The standard procedure when someone leaves a job is to immediately deactivate their accounts and revoke their credentials. This ensures they can't get back in and cause harm if the termination goes sour. What happens though if the person being fired is an IT system administrator in charge of managing those accounts? A near total meltdown in the case of Joe Venzor and boot manufacturer Lucchese.
Venzor was let go from his position at the company's help desk and immediately turned volatile. He left the building at 10:30AM and by 11:30, the company's email and application servers had been shut down. Because of this, all activities ground to a halt at the factory and employees had to be sent home.
When the remaining IT staff tried to restart them, they discovered the core system files had been deleted and their account permissions had been demoted. Eventually the company was forced to hire a contractor to clean up all of the damage, but this resulted in weeks of backlog and lost orders.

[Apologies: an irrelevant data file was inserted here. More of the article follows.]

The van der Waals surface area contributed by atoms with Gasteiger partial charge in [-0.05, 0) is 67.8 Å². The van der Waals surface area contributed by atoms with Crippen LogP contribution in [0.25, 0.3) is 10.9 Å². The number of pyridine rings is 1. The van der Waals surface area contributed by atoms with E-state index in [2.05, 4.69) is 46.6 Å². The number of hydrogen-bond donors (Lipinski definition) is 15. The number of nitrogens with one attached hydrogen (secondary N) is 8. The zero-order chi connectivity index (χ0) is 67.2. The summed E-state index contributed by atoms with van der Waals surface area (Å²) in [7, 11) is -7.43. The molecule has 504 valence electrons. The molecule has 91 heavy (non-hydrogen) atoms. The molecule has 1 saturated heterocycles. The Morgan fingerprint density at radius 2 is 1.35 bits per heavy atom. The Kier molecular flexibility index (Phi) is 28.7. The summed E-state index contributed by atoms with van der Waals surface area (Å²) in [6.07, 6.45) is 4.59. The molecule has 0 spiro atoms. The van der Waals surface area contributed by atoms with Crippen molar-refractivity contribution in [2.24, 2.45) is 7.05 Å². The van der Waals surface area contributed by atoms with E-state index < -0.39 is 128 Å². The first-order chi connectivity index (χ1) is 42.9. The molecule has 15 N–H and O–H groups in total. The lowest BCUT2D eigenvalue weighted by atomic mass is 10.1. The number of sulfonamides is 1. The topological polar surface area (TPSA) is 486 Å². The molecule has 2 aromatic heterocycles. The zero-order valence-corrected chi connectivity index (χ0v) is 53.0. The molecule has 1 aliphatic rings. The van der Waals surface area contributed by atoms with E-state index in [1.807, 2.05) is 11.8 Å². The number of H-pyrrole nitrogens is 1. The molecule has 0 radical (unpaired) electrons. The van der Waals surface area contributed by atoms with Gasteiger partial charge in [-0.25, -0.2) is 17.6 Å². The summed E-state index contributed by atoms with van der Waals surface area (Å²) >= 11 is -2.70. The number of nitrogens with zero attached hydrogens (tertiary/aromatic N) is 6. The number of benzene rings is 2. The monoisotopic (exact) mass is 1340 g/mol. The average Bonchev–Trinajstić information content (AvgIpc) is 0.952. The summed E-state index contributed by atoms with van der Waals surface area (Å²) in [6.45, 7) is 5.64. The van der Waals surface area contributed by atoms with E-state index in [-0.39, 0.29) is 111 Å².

While recovering from the attack was difficult, finding out who did it was simple. Venzor was clearly the prime suspect given the timing of the incident, so they checked his account history. They discovered he had collected usernames and passwords of his IT colleagues, created a backdoor account disguised as an office printer, and used that account from his official work computer. He was arrested last year and pleaded guilty yesterday. He is scheduled for sentencing in June and is looking at up to 10 years in prison and a $250,000 fine.